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I am creating a user login function but I've seen mixed views on the best way to do this.

Here's what I was thinking of doing...

  • Hashing the Username using 2 hashed salts which are based on substrings of the username.
  • Hashing the password using 2 randomly generated hashed salts which are held in a table with the password and username.

Is this overkill, wrong, or even not secure enough??

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Reinvent the wheel or reuse others code – Imre L Jul 5 '12 at 15:22
Take the advice of @ImreL. Use a library like phppass or PasswordLib which generate strong hashes. – Leigh Jul 5 '12 at 15:39
Reinvent the wheel or reuser others code #2 – Sliq Jul 9 '12 at 12:54

6 Answers 6

up vote 4 down vote accepted

Salting protects against rainbow tables, so having 2 salts isn't going to be any better than 1. The hacker needs to know the salt in order to crack your password with a rainbow table, the only way they can do that is if they have access to the database table. And if they have that they have both salts anyway.

The longer the password the harder it will be to do it with brute force, so a longer password is going to be better than extra salt.

Salting and hashing your username will add unwanted over-head every time you read the username from database. With the password you only need to salt and hash at log-on.

Ideally use something like BCrypt where the cryptographic hashing function can be adaptively slowed down over time as moore's law continues. This will reduce the chance of a brute force attack.

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I'd say that hashing the username is overkill, as is two salts for the password. One salt would be sufficient.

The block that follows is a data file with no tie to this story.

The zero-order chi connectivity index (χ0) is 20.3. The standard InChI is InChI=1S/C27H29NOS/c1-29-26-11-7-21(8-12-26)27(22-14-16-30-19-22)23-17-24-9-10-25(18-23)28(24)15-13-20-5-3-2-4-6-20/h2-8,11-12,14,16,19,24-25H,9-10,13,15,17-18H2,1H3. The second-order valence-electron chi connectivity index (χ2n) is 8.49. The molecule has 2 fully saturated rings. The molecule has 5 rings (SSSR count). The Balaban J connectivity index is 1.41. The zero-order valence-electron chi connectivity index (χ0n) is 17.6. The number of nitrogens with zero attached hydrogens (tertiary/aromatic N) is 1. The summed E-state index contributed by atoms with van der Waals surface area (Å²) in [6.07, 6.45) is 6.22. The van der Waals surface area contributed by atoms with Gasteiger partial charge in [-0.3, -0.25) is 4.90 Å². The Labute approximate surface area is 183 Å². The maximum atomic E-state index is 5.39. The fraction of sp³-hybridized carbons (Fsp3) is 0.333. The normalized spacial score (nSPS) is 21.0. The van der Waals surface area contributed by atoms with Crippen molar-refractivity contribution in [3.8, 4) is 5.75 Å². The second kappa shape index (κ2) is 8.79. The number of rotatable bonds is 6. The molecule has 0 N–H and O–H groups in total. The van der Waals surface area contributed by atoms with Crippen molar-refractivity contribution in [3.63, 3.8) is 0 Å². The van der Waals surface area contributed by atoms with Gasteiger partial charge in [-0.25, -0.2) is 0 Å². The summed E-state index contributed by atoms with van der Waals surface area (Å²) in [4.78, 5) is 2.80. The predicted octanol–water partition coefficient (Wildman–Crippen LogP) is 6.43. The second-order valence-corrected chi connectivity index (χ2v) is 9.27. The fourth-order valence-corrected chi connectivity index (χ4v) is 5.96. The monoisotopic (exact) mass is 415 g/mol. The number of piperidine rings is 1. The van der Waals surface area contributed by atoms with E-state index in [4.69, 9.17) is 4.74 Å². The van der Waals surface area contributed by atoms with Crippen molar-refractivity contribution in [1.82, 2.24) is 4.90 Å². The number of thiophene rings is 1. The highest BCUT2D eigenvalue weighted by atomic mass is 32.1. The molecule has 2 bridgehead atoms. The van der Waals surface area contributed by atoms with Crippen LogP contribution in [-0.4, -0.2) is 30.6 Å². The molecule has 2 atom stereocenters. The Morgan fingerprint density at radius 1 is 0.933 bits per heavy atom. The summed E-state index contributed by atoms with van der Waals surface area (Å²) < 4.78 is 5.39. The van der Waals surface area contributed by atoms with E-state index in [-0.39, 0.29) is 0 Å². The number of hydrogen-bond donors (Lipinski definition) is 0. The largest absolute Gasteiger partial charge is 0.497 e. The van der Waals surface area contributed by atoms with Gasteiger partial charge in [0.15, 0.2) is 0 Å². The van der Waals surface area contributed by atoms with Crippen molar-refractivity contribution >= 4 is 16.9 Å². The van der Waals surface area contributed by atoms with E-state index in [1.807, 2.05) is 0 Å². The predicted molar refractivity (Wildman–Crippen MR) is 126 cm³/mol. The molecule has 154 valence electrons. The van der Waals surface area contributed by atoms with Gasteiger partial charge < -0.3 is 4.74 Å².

Be sure to use a secure hashing algorithm, such as SHA-512.

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OK, so I think I've worked out that everyone says it's overkill, but am I right in thinking it's not wrong or less secure. – Tom Jul 5 '12 at 15:25
Indeed. It's more of an overhead with no increase insecurity. – Rawkode Jul 5 '12 at 15:27
It is recommended to use a slow hash function like bcrypt, other hashes, even if they are technically safe, can be brute forced ways too fast. – martinstoeckli Jul 5 '12 at 16:02

Like others said, hashing username is overkill and one salt is enough. Use algorithm which is mathematically slow - it would be slow for the cracker too.

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Salting your password once is enough. Having two salts is basically equivalent to generating a longer salt.

Hashing usernames will make it more difficult for you to manage your users than making the login more secure. Consider making a list of your current users, but all you have is the hashed versions? Remember that the point of hashing is to an irreversible 'encryption' of your data.

Consider using crypt() for hashing your password. Especially notice the Blowfish method as this is considered to be the safest hashing method currently.

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I just answered another SO question going into great detail on how to handle logins and password security. It may be worth a read. (Some tidbits: Username has no need to be salted. Password definitely should be salted, but once is all you need. I use SHA-256.)

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Your great lengthy post doesn't mention Key Derivation Functions and their benefits over cryptographic hashes. – Leigh Jul 5 '12 at 15:37
Thanks for pointing out KDF's. That's new to me. Feel free to comment more! – curtisdf Jul 5 '12 at 18:50

There really is no need to hash you username field, that should be something you are willing to display on the webpage while keeping your system secure. That being said, while it is unnecessary, it can't hurt if your willing to put up with it.

Adding two salts is rather pointless if they both come from and are stored in the same place. Rather than doing this, I would use a permutation of the username as a salt, along with a long random string that you randomly generate and store in your database. If you are still paranoid, (which, I would guess you are by the whole "hash the usernames" thing) I would consider adding a third salt which you use throughout your application.

Also, very important:

Make Sure You Use a Strong Hash Function

Make sure you use a secure hash function. whirlpool, sha256 and up, tiger, or whatever else you can use (check hash_algos()). Also, take a look at implementing bcrypt, which is very slow ( How do you use bcrypt for hashing passwords in PHP? ).

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